Wednesday, 22 March 2017
Last updated 3 min ago
Oct 11 2012 | 9:53am ET
Hedge funds "seem to have lost their touch in the stock market," said TribTabs founder and CEO Charles Biderman, commenting on the industry's lacklustre August performance.
“We cannot help noting that while the S&P 500 rose 15.4% from September 2011 to August 2012, the best stock-based hedge fund strategy, equity long bias, produced a meager 2.0% return," said Biderman, referring to the latest data from BarclayHedge and TrimTabs.
Hedge funds took in $5.1 billion in August, but the overall trend for 2012 has been in the other direction, with assets down 28.7% from their June 2008 peak, according to BarclayHedge and TrimTabs. Total hedge fund industry assets stood at $1.7 trillion in August.
“The inflows we saw in August could not mask the profound troubles facing the hedge fund industry this year,” said Sol Waksman, founder and president of BarclayHedge. “While the industry had inflows in four of the first eight months of 2012, much stronger outflows in the other four months yielded net redemptions of $13.2 billion (2.0% of assets) year to date.”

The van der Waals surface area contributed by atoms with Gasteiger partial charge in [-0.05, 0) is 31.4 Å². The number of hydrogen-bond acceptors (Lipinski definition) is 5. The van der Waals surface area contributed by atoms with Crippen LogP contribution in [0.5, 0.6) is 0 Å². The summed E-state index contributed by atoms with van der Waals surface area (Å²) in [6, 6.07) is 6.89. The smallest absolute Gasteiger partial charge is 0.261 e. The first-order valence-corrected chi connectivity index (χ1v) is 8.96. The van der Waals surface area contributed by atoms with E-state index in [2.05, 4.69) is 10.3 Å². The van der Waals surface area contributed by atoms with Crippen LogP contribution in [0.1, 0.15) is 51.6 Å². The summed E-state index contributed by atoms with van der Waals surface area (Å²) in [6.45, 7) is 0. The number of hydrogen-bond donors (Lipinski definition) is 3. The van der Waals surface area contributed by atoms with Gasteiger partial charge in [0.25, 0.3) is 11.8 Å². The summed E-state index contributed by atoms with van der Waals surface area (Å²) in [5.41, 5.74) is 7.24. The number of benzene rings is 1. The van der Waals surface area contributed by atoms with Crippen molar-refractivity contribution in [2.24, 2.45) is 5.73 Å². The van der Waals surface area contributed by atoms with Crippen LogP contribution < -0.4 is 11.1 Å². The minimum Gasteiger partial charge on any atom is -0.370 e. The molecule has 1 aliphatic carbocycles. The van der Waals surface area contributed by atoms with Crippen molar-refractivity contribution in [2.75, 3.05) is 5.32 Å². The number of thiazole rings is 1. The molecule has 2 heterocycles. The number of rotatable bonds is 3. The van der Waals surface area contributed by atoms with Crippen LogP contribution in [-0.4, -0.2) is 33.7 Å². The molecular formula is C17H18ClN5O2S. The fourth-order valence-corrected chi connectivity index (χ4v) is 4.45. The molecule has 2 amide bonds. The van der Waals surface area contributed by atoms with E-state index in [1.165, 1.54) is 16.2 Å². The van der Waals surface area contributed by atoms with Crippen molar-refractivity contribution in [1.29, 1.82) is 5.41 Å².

Fixed-income funds have produced the best returns in the past 12 months, at 7.1%, and have attracted the highest inflows monthly, year-to-date, and over the past 12 months of the 13 strategies that BarclayHedge and TrimTabs track.
In regional comparison, Canadian hedge funds provided the highest returns in August, adding 2.9%, while Japan funds provided the lowest, at 0.2%.
Funds based in continental Europe had the largest inflows in August, at 0.6% of assets, while China/Hong Kong funds and Japan-based funds had the largest outflows at 0.6% of assets for each category.
Meanwhile, the September 2012 TrimTabs/BarclayHedge Survey of Hedge Fund Managers found that sentiment was evenly divided between neutral and bullish on the performance of the S&P 500 for October. Conducted in late September, the survey of 81 hedge fund managers also found that a majority expect Barack Obama to be re-elected and an even stronger majority expect control of Congress to remain divided.